Image source, ReutersImage caption, Israeli Arabs protested in Umm al-Fahm on Friday against a wave of violent crime in their communities

Israel's government has approved plans to spend billions of dollars to improve conditions for its large Arab minority, which has long complained of being marginalised.

It will earmark funding to help sectors including housing, education and employment over the next five years.

Ministers also passed a plan to spend almost $1bn (£730m) to tackle high crime rates in Israeli Arab areas.

Arabs comprise about one fifth of Israel's population of 9.3 million.

The leader of the Arab Islamist Raam party, which is in the governing coalition, welcomed the move.

Mansour Abbas said that although it "will not erase years of neglect, [it] will go a long way to close the gaps between Jewish and Arab sectors".

Israel's Arabs often claim that their communities receive less funding per capita from the government than Jewish communities.

Tensions between the two communities soared in parts of Israel earlier this year during an 11-day conflict between Israel and Palestinian militants in Gaza.

Israeli Arabs descend from Palestinians who became Israeli citizens following the creation of the state in 1948-49. Many still self-identify as Palestinian or express solidarity with those living in the occupied West Bank and Gaza.

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The biggest of the government's plans includes spending $9.4bn (£6.8bn) on improving employment opportunities and health services for Israeli Arabs, and investing hi-tech and housing, as well as renovating ageing infrastructure, in Arab areas.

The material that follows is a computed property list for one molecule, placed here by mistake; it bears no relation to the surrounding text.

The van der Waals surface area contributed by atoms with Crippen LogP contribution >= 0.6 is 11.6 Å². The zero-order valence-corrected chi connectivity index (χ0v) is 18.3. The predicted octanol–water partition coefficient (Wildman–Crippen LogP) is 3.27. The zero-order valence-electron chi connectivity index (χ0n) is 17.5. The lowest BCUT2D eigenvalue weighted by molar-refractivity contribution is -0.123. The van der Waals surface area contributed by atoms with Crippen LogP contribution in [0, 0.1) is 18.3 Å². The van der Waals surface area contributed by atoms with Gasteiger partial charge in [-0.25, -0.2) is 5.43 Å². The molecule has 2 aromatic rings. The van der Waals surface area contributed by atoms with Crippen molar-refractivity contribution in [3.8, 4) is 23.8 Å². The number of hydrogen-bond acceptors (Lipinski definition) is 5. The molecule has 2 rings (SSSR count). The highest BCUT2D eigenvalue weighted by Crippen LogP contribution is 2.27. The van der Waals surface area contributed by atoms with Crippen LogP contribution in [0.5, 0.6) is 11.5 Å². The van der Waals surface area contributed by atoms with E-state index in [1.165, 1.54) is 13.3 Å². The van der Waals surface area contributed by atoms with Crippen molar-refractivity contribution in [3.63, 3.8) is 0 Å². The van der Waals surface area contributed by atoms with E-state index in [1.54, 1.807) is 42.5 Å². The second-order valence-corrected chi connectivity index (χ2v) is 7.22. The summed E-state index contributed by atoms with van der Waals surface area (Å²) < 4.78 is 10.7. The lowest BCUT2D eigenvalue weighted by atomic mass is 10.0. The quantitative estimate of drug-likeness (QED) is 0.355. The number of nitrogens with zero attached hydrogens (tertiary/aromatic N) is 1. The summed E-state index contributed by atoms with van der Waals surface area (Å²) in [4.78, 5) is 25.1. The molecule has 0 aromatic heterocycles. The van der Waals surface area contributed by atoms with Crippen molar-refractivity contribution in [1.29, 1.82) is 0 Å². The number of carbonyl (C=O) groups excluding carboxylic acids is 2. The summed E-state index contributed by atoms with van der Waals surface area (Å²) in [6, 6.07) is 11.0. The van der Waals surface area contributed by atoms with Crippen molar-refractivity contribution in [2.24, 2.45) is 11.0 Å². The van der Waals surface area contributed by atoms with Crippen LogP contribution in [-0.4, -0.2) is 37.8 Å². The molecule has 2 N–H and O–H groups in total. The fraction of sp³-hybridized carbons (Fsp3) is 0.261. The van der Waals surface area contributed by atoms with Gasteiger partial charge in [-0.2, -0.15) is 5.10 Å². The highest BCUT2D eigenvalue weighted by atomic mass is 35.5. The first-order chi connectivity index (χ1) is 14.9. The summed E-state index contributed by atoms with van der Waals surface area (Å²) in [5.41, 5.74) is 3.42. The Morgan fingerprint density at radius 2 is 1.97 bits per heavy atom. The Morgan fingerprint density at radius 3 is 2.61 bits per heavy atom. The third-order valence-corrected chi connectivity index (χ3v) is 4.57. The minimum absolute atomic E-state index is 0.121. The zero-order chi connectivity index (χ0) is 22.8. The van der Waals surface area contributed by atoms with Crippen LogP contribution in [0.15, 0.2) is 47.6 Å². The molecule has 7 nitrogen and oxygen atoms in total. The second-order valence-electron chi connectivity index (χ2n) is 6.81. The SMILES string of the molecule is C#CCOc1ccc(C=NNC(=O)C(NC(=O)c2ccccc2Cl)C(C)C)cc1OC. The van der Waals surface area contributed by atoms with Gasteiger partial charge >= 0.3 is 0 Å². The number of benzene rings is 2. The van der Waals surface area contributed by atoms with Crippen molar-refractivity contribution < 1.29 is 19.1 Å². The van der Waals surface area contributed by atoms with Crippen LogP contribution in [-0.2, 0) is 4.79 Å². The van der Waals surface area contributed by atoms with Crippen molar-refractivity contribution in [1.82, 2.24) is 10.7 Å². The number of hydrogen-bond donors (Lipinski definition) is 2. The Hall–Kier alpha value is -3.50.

It places a focus on Israeli Arab women's health and on making it easier for them to access the job market.

The cabinet also backed a national plan to deal with spiralling crime and violence in the Arab sector. This year alone more than 100 Israeli Arabs have been killed in attacks by other members of their community.

Bereaved families and Arab officials claim that police inaction is one of the main reasons, while the police say investigations are often hampered by a lack of co-operation and trust.

"The state will do its part, but the Arab street must be all in as well," said Israeli Prime Minister Naftali Bennett. "It will not be easy, but we must succeed."

The plans will form part of the state budget, which will be voted on by parliament next month.

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This video can not be played

To play this video you need to enable JavaScript in your browser.Media caption, A 2018 BBC story on how one school is bridging the gap between Jews and Arabs.